Guthrie Govan

Aristocratic Guitar
Guthrie Govan
Guthrie Govan: Daniel Work.

Guthrie Govan is at times more stunt pilot than conventional guitarist – his superhero skills mean he can play almost anything. Fortunately, with the Aristocrats, he deploys insane chops in the service of instrumentals that avoid the trappings of shred in favor of breathtaking rock-fusion.

Govan’s work can be heard alongside bassist Bryan Beller and drummer Marco Minnemann on the new album, Freeze! Live in Europe. He recently gave VG the backstage scoop.

This record sounds like the Aristocrats are having fun onstage – as if you’re genuinely engaged and playing with each other.
Essentially, that’s it! We do have a serious side in that we really care about playing as well as possible, but we also have an understanding that it’s okay for anyone to veer off on a tangent if inspiration should suddenly strike.

Everyone in the trio gets to be the lead instrument – it’s not just shred guitar over a heavy rhythm section.
Thank you, that’s precisely what we’re trying to achieve. It’s heartening to hear the mission statement coming across loud and clear.

“Spanish Eddie” is whimsical, but with dazzling guitarmanship. Does the trio map-out parts?
We never write anything out. Whenever one of us writes a new song, it always takes the form of an audio demo and we send MP3s to each other. In the case of “Spanish Eddie,” I wrote a lot of detailed harmonic parts. The jam section in the middle, before the silly pseudo-flamenco breakdown, consists of nothing more elaborate than a basic chord progression. The ostinato guitar section sounds suspiciously like two-handed tapping, but it’s a combination of open strings and regular hammer-ons in drop-D tuning.

Who are your influences?
When I started, my musical world revolved around ’50s rock-and-roll like Elvis and Chuck Berry, but that morphed into more solo-centric players like Clapton and Hendrix. A big turning point came when I was 13 or 14 years old, and discovered the music of Frank Zappa, Steve Vai, and Yngwie Malmsteen. That was a double-barreled wake-up call, and somehow made the guitar feel new and unfamiliar again. I had a jazz-fusion epiphany in my teenage years, and would single out John Scofield as a player who struck me as a bridge between rock and the esoteric realms of chromaticism. I was also aware of the mighty Steve Morse and always had a particular soft spot for High Tension Wires. That record is really eclectic from a stylistic perspective.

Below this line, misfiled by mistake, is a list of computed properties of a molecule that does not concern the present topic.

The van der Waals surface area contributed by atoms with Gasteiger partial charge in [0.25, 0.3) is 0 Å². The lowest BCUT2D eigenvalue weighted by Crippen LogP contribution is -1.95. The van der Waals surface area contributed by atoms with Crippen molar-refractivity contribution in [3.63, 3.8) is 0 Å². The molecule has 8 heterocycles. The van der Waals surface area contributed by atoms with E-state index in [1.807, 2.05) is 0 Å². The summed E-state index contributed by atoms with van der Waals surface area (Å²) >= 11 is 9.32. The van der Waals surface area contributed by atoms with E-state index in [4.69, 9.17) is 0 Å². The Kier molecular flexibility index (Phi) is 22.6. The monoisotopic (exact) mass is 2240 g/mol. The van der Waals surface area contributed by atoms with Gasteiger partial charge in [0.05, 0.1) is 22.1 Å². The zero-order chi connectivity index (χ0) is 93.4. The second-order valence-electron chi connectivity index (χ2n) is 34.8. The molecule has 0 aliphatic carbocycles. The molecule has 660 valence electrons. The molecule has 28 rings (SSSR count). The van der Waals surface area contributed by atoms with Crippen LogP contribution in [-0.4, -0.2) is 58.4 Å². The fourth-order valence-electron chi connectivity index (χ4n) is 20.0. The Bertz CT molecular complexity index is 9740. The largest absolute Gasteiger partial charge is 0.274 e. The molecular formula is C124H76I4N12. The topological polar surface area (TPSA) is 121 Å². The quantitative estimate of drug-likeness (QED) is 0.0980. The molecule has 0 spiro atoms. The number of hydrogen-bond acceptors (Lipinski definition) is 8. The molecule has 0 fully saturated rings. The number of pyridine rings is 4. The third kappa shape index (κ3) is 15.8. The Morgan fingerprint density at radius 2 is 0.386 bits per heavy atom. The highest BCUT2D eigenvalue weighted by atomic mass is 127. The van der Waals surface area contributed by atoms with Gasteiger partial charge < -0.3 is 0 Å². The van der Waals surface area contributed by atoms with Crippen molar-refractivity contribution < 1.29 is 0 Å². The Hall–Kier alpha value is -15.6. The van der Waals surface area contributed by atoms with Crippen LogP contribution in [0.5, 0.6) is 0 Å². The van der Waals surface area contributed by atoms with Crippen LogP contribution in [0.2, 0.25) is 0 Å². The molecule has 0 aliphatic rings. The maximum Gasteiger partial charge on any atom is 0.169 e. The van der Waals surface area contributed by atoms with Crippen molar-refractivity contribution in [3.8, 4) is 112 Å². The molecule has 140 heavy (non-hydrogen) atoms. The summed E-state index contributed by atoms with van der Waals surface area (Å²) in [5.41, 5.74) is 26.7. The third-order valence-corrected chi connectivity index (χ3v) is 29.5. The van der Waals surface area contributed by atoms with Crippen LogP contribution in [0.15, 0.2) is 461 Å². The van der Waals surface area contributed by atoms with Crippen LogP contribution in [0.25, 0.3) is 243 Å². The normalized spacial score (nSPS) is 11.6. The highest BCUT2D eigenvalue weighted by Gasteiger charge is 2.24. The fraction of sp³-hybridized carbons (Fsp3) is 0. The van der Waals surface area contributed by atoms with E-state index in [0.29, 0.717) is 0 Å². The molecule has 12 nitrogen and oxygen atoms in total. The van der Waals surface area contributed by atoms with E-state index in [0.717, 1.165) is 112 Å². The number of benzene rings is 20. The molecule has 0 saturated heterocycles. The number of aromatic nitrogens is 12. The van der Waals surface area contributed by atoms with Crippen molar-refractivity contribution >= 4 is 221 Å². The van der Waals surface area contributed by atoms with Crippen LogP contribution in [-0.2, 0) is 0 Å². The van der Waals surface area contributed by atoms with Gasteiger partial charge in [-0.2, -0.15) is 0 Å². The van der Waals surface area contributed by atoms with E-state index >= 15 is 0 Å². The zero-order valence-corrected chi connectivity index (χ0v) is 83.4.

What is that unusual effect in “Get It Like That” – a ring modulator?
Indeed it is! In my current live rig, all of the effects are provided by a Fractal FX-8, and its ring modulator has an optional pitch-tracking function. I need to travel relatively light, so my touring rig consists of the FX-8, a Victory V30 MkII head, and two Charvel Guthrie Govan guitars packed into a double Enki case so they could be checked as a single piece of baggage. We rent 2×12 or 4×12 cabinets at each gig. My drop-D guitar for that track was an ash-bodied variant of the Charvel design, whereas its standard-tuning sibling features the original basswood body/maple top construction.

There are a million superstrats on the market. What makes your Charvel different?
My goals with this model came largely from the way I play, which covers a fair amount of stylistic ground. I wanted a solidbody that could sound believable across a wide range of genres rather than serving simply as a “shred machine.” I was later happy to learn that John Mayer treated himself to one of my Charvel models and deemed it to have tonal merit. I thought that was quite a compliment, coming as it did from a great player who isn’t the target demographic for that guitar.

You have some rabid fans. Do you still get visited by the “guitar jury”?
The guitar-jury concept evokes memories of a group of enthusiasts who used to frequent my hometown jazz-fusion gigs years back. They would begin their evening by imbibing alcohol with commendable enthusiasm. By the end of the second set, it wasn’t uncommon to hear them shouting for specific techniques in the middle of my solos; “Do a three-octave sweep arpeggio!” or “More tapping!”

How has your audience evolved?
When we started the Aristocrats a decade ago, people would typically come to a show hoping to witness some kind of shred supergroup, demonstrating death-defying feats of technical wizardry. Nowadays, there’s a more-palpable sense of fun in the air. It’s great to see an audience absorbing the sheer joy we derive from playing music together, rather than just waiting to be impressed by instrumental trickery. I’m grateful there are people out there who feel so strongly about the way we play. These are the people who enable me to make music for a living.

This article originally appeared in VG’s September 2021 issue. All copyrights are by the author and Vintage Guitar magazine. Unauthorized replication or use is strictly prohibited.

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